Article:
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Borodino site of the most famous battle in the War of 1812 is 120 kilometers (74 miles) southwest of Moscow. In the late spring of 1812, Napoleon led his massive army of more than half a millborodino monasteryion men into Russia. Presented with no other option but a bloodbath, the generals of Alexander I’s armies ordered a humiliating retreat. But, in August, the czar appointed 67 – year – old Prince Mikhail Kutuzov as commander – in – chief to stop Napoleon invading Moscow. On August 26 1812, the Russians took on the French at Borodino. Napoleon’s army numbered over 135,000 soldiers with 600 guns. Remarkably, after 15 hours of fighting (and 75,000 dead from both sides), Napoleon was forced to retreat; the Battle of Borodino marked the tuning point of the war. Kutuzov’s generals, including Barclay de Tolly, wanted to stage another battle with Napoleon before Moscow, but Kutuzov wanted to save his armies from yet another bloody encounter. He argued, “Moscow will be the sponge that will suck him in”. Meeting no resistance, Napoleon’s remaining troops entered the gates of Moscow on September 2 at Poklonnaya Gora (Hill of Greeting) and waited for a formal surrender. No one arrived and the French found Moscow nearly deserted. As Napoleon slowly marched towards the Kremlin, immense fires broke out throughout the city; eventually over 80 percent of Moscow would burn to the ground. By mid – October, with winter approaching and no supplies at hand, Napoleon was forced to abandon Moscow and undertake a long march home during one of the worst winters on record. When he finally released his army only 25,000 Frenchmen remained alive. To celebrate Russia’s triumphant victory, Alexander I ordered the Cathedral of Christ the Savior built in Moscow “in the name fatherland to express our thanks and gratitude to all our loyal subjects, true sons of Russia”.

In 1912, to mark the battle’s 100th anniversary, 34 monuments were erected throughout the battlefield. The polished granite obelisk (1966) crowned by a bronze eagle is dedicated to Field Marsha

l Kutuzov. Leo Tolstoy visited the battlefield in 1876 while writing War and Peace. Other memorials commemorate World War ll battles that took place here in 1941.

Every year the anniversary of the 1812 battle is celebrated by a Borodino Field Day, when the battle is actually reenacted. People playing the French and Russian soldiers dress in period uniforms, cannons roar and smoke rises from the battlefield. A religious ceremony is held after the battle to give thanks for Napoleon’s defeat.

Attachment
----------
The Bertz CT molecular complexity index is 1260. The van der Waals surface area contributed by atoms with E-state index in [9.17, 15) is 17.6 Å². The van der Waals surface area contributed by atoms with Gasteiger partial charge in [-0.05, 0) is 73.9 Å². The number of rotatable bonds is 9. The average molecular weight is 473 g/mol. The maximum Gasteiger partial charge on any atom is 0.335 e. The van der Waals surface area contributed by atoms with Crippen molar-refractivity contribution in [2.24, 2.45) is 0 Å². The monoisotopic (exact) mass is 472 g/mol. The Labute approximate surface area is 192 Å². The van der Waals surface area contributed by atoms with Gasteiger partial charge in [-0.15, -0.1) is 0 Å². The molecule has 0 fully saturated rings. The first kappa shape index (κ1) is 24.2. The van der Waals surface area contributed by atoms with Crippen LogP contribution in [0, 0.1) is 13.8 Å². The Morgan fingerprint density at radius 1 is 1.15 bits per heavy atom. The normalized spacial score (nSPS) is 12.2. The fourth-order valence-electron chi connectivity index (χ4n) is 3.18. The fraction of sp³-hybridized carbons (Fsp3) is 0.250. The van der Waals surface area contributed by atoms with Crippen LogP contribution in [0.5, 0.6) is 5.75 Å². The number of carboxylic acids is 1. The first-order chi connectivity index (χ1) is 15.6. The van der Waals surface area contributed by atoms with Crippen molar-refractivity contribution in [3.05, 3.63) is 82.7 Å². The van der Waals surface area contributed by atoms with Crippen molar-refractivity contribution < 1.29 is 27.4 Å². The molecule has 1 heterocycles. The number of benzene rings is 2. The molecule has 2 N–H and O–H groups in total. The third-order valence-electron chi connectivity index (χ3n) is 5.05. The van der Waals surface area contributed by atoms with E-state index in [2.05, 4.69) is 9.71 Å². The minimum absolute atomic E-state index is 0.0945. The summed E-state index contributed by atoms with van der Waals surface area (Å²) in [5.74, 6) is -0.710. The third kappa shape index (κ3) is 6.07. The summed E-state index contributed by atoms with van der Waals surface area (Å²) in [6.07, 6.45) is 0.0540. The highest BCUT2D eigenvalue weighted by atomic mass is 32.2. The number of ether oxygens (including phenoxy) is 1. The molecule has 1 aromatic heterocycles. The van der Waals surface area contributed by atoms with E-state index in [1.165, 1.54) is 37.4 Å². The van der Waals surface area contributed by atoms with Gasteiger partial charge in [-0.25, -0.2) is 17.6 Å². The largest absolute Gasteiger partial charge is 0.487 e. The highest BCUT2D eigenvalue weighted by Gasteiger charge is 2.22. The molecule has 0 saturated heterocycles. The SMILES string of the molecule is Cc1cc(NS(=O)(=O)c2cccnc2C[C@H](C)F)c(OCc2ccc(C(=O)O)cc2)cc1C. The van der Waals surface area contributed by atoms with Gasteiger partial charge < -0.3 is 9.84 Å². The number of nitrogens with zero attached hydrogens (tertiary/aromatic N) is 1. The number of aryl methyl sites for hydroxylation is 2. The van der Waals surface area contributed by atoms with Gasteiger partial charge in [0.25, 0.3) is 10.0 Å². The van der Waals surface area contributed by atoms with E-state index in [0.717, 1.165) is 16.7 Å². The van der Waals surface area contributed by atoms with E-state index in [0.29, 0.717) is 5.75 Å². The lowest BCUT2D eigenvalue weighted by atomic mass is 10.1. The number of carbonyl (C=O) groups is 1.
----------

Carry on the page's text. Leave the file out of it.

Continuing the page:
Filmmaker Sergei Bondarchuk’s four – part nine – hour epic War and Peace was Russia’s longest and most expensive film ever made. Taking five years to produce, it encompassed some of the most spectacular battle scenes ever seen on film. During the recreated Battle of Borodino over 120,000 extras were used from the Soviet army.


If you have time for a local side – trip while in Borodino, visit the Spaso – Borodinsky (Borodino`s Savior) Convent in the Village of Tuchkovo. It was established by Margarita Tuchkova, widow of the famous General Alexander Tuchkov, who died in Borodino defending positions against the French. In 1820, Alexander I donated 10,000 rubles for Margarita (she was of the noble Naryshkin familyborodino holiday) to construct a church in honor of her husband and those who fell in battle. Inside the church is a marble cross inscribed with the words, “Remember, O Lord, in Thy Kingdom, Alexander, killed in battle”. Later, Margarita moved to Borodino from Moscow and became a nun in 1840. Czar Nicholas I made further donations to the site and was present at the convent’s consecration. Up until her death in 1852, Margarita (now Mother Superior Maria) provided shelter to homeless, abused and elderly women. Until 1917 it was the model for all other convents across the country. In a twist of fate, when the Nazis invaded during WWII the buildings were used as a concentration camp. In the 1990s, the convent underwent massive renovation work and today the churches and refectory (with its splendid iconostasis) are open to the public. The convent was renown for its beautifully sewn icons, where the women embroidered on silk, satin and velvet, with gold and silver threads.




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